Your Sport Touring Motorbike Fix

Robin DeanT. BurnsNov 29, 2017Contents3 CommentsShare

Buckle up for the FTC disclosure ride here. The following article was last updated on Feb 5, 2024 ...

Motorcycle Trailering Is All About Bondage

[*Ahem*] I mean ... if your bike is into that sort of thing, not that I'm judging (I'm not! I swear). It's just that securing a motorcycle on a trailer before towing it to that next big ride can mean a lot of thoughtful prep work and, well, straps of various purpose. The kind of "bondage" I'm focused on involves ratchet straps, tie downs and loop straps, otherwise referred to as soft straps.

“The range of opinions on how many tie downs a rider should use when trailering their motorcycle is vast. I can confidently say that I’m a six-strap man.”

The range of opinions (regardless of experience) about how many tie downs a rider should use when trailering is pretty vast. One of my own friends/mentors nary uses more than three and has yet to report ever having to pull over for fear of one coming loose. Others in our riding circle have been known to buy every available ratchet strap from every nearby automotive store before mummifying the entire chassis and welding the bike directly to their trailer's base (kidding).

The point I'm aiming to make here is that neither approach is wrong. I myself consider all factors as I'll explain in a moment. Depending on your bike, trailer and prerogatives, this introduction sets a wide boundary for your own stationary testing.

Measure Motorcycle Twice, Configure Trailer Once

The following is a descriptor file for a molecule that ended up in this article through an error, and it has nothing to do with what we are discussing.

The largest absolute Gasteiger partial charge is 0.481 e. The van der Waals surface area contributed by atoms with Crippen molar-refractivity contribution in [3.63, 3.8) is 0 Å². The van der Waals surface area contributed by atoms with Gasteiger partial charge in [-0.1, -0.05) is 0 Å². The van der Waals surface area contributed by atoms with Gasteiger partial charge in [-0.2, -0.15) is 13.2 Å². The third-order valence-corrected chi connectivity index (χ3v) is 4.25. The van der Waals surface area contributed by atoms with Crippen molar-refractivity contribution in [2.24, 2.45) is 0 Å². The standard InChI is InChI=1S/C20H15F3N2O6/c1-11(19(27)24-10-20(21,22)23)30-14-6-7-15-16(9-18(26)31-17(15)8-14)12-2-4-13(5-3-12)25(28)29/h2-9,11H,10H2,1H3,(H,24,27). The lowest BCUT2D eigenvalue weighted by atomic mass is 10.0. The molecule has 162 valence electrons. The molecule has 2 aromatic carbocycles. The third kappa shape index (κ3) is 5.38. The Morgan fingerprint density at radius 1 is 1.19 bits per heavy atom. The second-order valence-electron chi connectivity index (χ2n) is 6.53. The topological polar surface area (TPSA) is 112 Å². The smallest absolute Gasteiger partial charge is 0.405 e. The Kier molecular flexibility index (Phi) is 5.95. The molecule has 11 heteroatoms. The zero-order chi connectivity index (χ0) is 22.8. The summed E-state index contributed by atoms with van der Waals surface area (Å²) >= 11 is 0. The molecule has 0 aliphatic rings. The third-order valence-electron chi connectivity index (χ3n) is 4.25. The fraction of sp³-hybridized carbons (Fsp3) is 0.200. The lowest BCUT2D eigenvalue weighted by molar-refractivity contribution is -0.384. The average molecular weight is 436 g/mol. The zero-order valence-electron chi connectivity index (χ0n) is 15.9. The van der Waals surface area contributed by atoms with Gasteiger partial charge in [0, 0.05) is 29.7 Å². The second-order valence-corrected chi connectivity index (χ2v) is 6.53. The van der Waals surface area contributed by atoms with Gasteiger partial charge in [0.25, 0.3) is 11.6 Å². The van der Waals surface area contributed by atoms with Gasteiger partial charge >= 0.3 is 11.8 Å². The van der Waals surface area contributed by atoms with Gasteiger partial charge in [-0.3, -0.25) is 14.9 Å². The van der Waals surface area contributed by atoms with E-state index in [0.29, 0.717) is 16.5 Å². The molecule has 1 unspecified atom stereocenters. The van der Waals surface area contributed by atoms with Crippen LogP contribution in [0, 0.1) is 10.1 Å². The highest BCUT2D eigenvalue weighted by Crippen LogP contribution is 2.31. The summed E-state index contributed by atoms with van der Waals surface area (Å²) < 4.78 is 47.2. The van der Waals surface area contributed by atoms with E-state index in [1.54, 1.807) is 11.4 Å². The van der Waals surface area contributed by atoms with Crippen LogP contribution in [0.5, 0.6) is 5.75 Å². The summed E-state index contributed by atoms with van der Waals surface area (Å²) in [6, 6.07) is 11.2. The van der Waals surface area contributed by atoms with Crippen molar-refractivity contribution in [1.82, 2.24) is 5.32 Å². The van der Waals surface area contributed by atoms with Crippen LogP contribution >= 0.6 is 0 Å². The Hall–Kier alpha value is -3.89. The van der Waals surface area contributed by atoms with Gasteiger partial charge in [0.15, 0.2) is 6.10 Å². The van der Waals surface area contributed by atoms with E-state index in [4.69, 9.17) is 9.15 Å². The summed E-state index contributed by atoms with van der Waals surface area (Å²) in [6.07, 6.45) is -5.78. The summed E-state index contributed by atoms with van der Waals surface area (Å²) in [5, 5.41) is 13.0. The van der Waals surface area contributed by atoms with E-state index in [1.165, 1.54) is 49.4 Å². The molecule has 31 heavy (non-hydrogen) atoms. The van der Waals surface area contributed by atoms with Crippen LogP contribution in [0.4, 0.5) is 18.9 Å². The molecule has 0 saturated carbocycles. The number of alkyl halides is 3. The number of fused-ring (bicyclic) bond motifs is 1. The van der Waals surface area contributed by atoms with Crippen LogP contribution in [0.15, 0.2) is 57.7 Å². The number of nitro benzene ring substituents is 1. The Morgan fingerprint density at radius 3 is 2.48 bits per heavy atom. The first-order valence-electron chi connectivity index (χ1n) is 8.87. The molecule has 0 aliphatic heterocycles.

I mention a friend above who only uses three straps to trailer his ride.

At the very least, fastening a motorbike to any tow setup should involve triangulation of the front end with slight compression of the front forks using the upper triple clamp. Facing the front of the motorcycle, imagine two straps spanning the left and right sides diagonally downward. Said securing points should be taut enough that the front suspension is slightly collapsed, creating a stiff/sturdy reaction over mid-travel bumps.

Track Day Trailering

We still have one more base-level point that shouldn't be ignored, though ... namely the back end. If you have a center stand, some tow companies will throw a towel over the seat and ratchet a third strap directly across the rider position. Others, myself included, will loop straps on either side using the subframe with no need for (sometimes non-existent) parking/wrenching luxuries.

I'll take this opportunity to go one step further and mention that my friend only uses lashing straps rather than ratcheting. While he's never had issues (and you might not either), I've had to check/tighten this format at every gas stop. It's likely due to user error on my part but there's also a possibility that the angle at which my lashing straps were cinched caused the trouble.

When "installing" a motorcycle onto a trailer using straps of any kind, the goal is to set each strap left-to-right and vice versa as close to 45° as possible. This helps to equally displace momentum-driven tension both horizontally (left/right turn at intersection) and vertically (speed bumps, rough highway). For some bikes, especially naked models, this isn't an issue but for my Bandit 1200, getting the straps to 45° means torturing my beloved plastics.

Logical Trailer Solutions For "Awkward Fit" Motorcycles

Before I go into further detail about my own preferred strap count, let's solve the above matter. There are a number of different soft/loop straps on the market, some of which are designed specifically for motorcycling but one in particular really stands out. They're called Jeri Riggs ...

... and by parking my motorcycle on our three-rail trailer without the newly arrived Jeri Riggs installed, I was able to route my ratchet straps directly to where these 3k+ lbs. strength loop straps needed to be so that my motorcycle's fairing would remain intact.

More Straps = Greater Stability (And Peace Of Mind)